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Anti-Dog Bite Doc


Anti-Dog Bite Doc Nayiri Doudikian-Scaff, M.D.
65 N. Madison
Suite 601
Pasadena, CA 91101
818-500-7210

The lovable pooch may be man’s best friend but mixing dogs and toddlers can be a recipe for disaster. Because, even the friendliest, most mild-manner dog can turn savage in an instant and attack an infant, toddler or small child. Dog bite wounds on youngsters are often horrific, requiring years of reconstructive and plastic surgery.

Dogs biting children are such a problem for plastic surgeons that the American Society of Plastic Surgeons, and several other concerned groups, are marking National Dog Bite Prevention Week from May 15th through the 21st.

About 4.7 million people are bitten in the U.S. annually, according to the American Veterinary Medical Association, with children being 60 percent of victims. The biting animal is usually the family pet or a neighbor’s dog.

“My own rule is, if you have a small child, don’t keep a dog in the home,” says plastic surgeon Nayiri Doudikian-Scaff, M.D. “Away from your home, don’t let a small child go near a dog.”

It’s not that dogs are fiendish, evil beasts just waiting to get revenge because young children get so much attention and admiration. Experts say dogs have no concept of, nor desire for, revenge. Instead, it’s actually more a matter of mistaken identity and two clashing cultures, one human and one canine, where family matters are handled very differently.

Anti-Dog Bite Doc Why are dogs potentially dangerous near infants? If canines have any one driving force, it is the desire to eat. Unfortunately, a babe in arms makes the same cooing and gurgling sounds – to a dog’s ears, anyhow -- as a small, wounded animal. If the dog scares the infant and makes him cry, the baby, in the mind of the dog, has become prey and a possible meal. So he attacks. Flesh is often removed from the child’s face or body because an attacking dog clamps on with sharp teeth and then – like a shark in a feeding frenzy – shakes his head violently.

“In emergency rooms, I have seen many children horribly bitten by dogs and I think none of the attacks were witnessed by adults,” says Dr. Scaff. “That tells me nobody was monitoring the child or the dog.”

Because dogs live in packs in fairly complex societies, each animal has a place in order of importance. Thus, a dog ranks everybody in its human “pack,” from the top dog leader to the bottom dweller. Bad bites happen when the dog – due to his larger size or because the parents are always saying “no,” to the toddler – ranks himself one notch higher than the tyke. Then, if a small Frye breaches some point of doggie etiquette and, say, goes near the pooch’s food bowl, grabs a toy or bothers the dog’s pups, the higher ranking dog takes it upon himself to hand out some canine discipline. In the world of dogs, that involves a quick nip with some very sharp teeth. But a child’s face is much more tender than a dog’s hide and a horrible injury results for the youngster.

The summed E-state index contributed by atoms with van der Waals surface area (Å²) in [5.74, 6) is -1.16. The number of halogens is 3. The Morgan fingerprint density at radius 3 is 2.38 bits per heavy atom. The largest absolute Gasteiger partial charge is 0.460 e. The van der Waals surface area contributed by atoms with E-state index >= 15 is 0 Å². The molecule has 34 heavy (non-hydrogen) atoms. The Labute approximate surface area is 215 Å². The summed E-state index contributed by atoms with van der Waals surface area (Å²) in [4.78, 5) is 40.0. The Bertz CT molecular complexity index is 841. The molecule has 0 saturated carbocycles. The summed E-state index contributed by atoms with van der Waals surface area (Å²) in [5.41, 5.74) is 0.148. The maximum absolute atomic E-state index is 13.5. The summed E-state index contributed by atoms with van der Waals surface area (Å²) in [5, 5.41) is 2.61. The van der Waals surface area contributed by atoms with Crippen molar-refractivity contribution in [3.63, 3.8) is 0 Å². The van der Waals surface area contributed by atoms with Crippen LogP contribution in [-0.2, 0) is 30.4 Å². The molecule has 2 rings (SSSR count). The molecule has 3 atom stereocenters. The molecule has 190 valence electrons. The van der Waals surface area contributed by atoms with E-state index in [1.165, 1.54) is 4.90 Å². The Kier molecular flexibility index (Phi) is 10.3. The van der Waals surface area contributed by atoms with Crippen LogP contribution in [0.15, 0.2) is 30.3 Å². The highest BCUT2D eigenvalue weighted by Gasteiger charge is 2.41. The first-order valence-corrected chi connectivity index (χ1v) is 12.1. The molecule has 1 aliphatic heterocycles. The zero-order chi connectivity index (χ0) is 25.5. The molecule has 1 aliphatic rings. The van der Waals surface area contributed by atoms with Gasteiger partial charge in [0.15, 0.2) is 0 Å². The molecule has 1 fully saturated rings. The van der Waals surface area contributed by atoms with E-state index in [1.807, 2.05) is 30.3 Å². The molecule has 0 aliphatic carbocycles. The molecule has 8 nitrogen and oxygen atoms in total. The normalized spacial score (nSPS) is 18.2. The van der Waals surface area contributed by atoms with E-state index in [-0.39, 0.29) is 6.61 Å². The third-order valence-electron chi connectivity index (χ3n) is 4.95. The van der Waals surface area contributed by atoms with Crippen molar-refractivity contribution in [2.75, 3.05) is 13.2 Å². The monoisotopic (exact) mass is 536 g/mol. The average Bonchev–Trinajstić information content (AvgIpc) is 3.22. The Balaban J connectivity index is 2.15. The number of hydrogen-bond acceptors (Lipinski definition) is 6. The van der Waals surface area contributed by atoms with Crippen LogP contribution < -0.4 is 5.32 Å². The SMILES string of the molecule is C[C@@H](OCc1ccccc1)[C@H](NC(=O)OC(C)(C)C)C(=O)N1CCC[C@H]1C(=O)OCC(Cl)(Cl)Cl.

Dogs also are more likely to lash out and bite when they are chained, ill or surprised while sleeping. Outside, running, playing and screaming children can trigger an instinctive predator-prey reaction in many dogs. And, when children roughhouse with the family pet, dogs equate that type of play with their litter mates and other canines in which using teeth is normal.

“Because a dog bite can be so dirty, we clean the wound of debris and use strong antibiotics as a preventive step,” says Dr. Scaff. “The wound is then closed with tiny stitches. If tissue has been torn away, it can be sewn back or grafted from other areas of the child’s body.”

According to the American Veterinary Medical Association, you can help prevent dog bites by telling children:

* Never approach an unfamiliar dog.

* If approached by an unfamiliar dog, stand still like a tree.

* Never run from a dog and never scream around a dog.

* If you believe a dog is about to attack, try to put something between yourself and the dog, like a backpack or a bicycle.

* If a dog knocks you over, roll into a ball, cover your face and stay still.

* Don't look a dog right in the eye.

Anti-Dog Bite Doc * Don't play with a dog without allowing it to see and sniff you first. Children should never approach a dog unless supervised by an adult.

* Adults should never leave an infant or young child alone with any dog, not even the family pet.



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